The old man winced and scooted over so the last member of our clan wouldn’t touch him. I named our newest friend Jimmy Buffet. Jimmy smiled, looked around the room at the dozen misfits that filled the chairs around him and asked “Are you all here to go under the knife too?” He laughed out loud, slapped his leg and turned to Mr. G expecting a smile. He didn’t get one.

“Okay” he said. “So have any of you been here before? We all nodded. “Okay then, let’s get this party started!”


“I get it!” Jimmy said to Mr. G in a compassionate voice. “What are you in for?”

My ears perked up, halfway expecting him to say, Killing my wife! Instead I watched as Mr. G’s shoulders began to relax and a slight smile began to show in his eyes.

He replied, “Well, I had a little dark spot on the back of my hand and my wife told me to get it checked out, and when she says to get it checked out, then I damn well better get it check out!”

Just a few kind words from Jimmy, I thought. It changed Mr. G in an instant, but I didn’t change his name.

As they chatted quietly, the door from the inner sanctum opened and Suzette’s husband walked out donning a bandage that wrapped around his entire head. It started at the top of his scalp and came down around the bottom of his chin and back up again. From what I could see the mummy was a good looking man of about sixty-five. He too was wearing shorts and a Luau shirt. I began to see a theme here…I named him Brian Adams.

As the morning progressed we were each called into the ghoulish room one by one where the doctor would attempt remove the cancer one tiny layer at a time. This was the first go round for Brian, as it would be for the rest of the numbered guests sitting in front of the Krispy Kreme’s.

When Mr. G was called in for his turn. I shared with Jimmy that I thought this was the highest and best use of this doctors time and how fantastic that we didn’t have to go home and wait for weeks just to find out we’d have to come back for a second or third appointment. He agreed, but when Mr. G came back into the waiting room, Jimmy told him of my theory. What a tattletale, I thought, now Mr. G’s is going to yell at me. I decided not to talk to Jimmy anymore. I watched Suzette cover her mouth and hold back a laugh but her bouncing shoulders gave her away.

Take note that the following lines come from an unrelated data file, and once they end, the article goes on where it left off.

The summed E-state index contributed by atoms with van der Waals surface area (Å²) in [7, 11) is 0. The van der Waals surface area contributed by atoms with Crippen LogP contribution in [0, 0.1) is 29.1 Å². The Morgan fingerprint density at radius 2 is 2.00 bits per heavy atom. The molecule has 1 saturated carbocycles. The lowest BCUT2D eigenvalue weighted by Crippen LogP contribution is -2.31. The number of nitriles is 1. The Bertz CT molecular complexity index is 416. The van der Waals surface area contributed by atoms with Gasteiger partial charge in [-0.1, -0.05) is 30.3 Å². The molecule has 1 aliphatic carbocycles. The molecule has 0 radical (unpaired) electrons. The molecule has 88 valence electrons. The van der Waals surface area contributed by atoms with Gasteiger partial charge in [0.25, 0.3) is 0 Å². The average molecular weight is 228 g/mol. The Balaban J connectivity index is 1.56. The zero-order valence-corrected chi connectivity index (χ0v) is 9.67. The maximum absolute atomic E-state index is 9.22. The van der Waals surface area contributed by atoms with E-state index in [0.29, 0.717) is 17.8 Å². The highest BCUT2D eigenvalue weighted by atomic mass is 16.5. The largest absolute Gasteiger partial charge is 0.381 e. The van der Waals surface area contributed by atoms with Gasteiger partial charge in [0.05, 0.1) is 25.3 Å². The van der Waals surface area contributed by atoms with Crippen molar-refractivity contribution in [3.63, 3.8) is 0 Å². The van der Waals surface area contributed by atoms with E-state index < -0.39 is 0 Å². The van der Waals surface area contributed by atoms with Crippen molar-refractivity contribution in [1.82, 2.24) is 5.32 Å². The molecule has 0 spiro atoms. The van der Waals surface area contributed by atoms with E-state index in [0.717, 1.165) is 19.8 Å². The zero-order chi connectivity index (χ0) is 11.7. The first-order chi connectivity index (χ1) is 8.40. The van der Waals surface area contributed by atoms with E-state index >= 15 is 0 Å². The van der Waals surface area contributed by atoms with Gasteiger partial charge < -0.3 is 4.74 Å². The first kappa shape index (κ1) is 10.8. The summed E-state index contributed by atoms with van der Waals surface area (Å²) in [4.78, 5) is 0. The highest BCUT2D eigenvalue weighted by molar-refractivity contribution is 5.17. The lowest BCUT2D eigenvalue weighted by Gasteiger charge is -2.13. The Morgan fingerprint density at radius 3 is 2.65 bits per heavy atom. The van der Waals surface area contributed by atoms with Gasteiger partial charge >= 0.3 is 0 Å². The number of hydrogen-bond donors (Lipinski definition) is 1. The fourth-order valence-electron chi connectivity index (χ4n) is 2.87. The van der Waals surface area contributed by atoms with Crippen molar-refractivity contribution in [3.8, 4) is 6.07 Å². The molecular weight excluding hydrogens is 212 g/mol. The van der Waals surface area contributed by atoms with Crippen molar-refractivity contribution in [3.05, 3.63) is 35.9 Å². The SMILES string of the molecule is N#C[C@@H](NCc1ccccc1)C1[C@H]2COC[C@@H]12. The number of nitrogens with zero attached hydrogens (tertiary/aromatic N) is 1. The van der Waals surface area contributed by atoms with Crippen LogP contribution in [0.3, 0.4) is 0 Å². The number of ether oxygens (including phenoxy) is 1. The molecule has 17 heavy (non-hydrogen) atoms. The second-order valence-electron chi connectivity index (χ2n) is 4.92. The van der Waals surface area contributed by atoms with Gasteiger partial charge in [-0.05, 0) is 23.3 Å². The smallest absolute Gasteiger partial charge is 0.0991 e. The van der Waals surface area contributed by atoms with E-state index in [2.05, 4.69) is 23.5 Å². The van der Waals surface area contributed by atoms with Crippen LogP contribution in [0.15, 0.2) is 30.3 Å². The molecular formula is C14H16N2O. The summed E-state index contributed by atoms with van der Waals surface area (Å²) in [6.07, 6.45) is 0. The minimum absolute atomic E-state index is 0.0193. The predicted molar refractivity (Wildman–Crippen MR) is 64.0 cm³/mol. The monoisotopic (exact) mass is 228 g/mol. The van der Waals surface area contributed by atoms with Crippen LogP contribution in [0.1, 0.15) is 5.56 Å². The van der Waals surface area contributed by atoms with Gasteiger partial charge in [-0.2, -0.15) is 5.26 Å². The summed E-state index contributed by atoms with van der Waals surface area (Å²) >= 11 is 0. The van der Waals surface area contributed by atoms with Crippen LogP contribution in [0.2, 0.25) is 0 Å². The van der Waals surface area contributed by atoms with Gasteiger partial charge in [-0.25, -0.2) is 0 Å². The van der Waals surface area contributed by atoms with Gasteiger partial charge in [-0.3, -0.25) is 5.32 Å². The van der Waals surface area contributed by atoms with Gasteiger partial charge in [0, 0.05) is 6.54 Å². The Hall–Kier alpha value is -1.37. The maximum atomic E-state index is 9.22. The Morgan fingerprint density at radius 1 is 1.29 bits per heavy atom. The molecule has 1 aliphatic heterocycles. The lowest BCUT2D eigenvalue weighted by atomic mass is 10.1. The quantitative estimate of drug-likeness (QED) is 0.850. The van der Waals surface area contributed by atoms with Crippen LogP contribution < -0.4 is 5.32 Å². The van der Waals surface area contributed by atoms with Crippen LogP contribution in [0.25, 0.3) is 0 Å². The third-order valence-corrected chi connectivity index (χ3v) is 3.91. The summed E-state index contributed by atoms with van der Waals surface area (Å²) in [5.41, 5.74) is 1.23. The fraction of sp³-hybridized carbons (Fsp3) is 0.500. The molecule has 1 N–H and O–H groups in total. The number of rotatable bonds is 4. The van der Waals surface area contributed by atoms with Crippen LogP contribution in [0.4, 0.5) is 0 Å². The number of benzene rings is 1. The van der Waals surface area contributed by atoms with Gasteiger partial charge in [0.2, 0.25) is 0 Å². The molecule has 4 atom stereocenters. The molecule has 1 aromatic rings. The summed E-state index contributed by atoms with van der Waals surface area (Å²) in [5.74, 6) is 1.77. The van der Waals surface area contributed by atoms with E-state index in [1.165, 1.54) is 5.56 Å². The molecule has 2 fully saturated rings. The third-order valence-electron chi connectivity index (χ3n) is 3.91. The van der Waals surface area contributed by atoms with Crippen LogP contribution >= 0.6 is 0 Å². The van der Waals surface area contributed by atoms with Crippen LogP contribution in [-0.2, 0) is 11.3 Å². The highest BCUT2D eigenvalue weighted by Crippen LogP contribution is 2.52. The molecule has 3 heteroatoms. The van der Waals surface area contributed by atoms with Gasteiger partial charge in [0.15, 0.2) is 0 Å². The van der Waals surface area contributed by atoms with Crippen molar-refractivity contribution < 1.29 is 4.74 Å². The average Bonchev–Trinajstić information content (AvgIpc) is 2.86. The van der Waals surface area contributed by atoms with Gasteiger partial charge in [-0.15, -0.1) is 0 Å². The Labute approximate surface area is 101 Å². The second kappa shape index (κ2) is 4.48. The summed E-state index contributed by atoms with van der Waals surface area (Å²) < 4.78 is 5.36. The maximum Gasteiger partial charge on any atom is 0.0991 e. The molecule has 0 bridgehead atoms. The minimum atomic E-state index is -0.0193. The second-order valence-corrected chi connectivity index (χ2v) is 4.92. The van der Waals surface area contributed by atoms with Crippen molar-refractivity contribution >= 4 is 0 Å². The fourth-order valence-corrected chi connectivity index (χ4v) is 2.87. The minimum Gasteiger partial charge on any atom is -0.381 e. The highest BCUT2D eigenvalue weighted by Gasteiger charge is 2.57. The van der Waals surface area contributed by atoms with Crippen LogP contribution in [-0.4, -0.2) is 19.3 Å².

After she regained her composure she began to tell Mr. Whiskey a go-go about the procedure we were all doing. “This surgical technique is called the Mohs treatment, it’s where they progressively remove and examine the tissue until only cancer-free tissues remain. I think it was named after someone named Dr. Moh’s whom I’m sure was a surfer in the 60’s. To make it even more exciting, each patient gets a new injection each time they go in. It’s a piece of cake!”

Easy for her to say, I thought. She was the only one in the room not getting the Mohs treatment besides Ellie.

Mr G had found a common ground with Jimmy and they became so engrossed in their conversation and donuts that he stopped yelling at Ellie who was quite busy escorting one of the dirty dozen in for their next turn at this macabre experience.

There were four small rooms in the inter sanctum. In addition to Ellie, the office had three assistants who administered shots and bandaged the wounds. The High Priest was Doctor Fronkinsteen who sliced, diced and sewed us up. He was magnificent!!!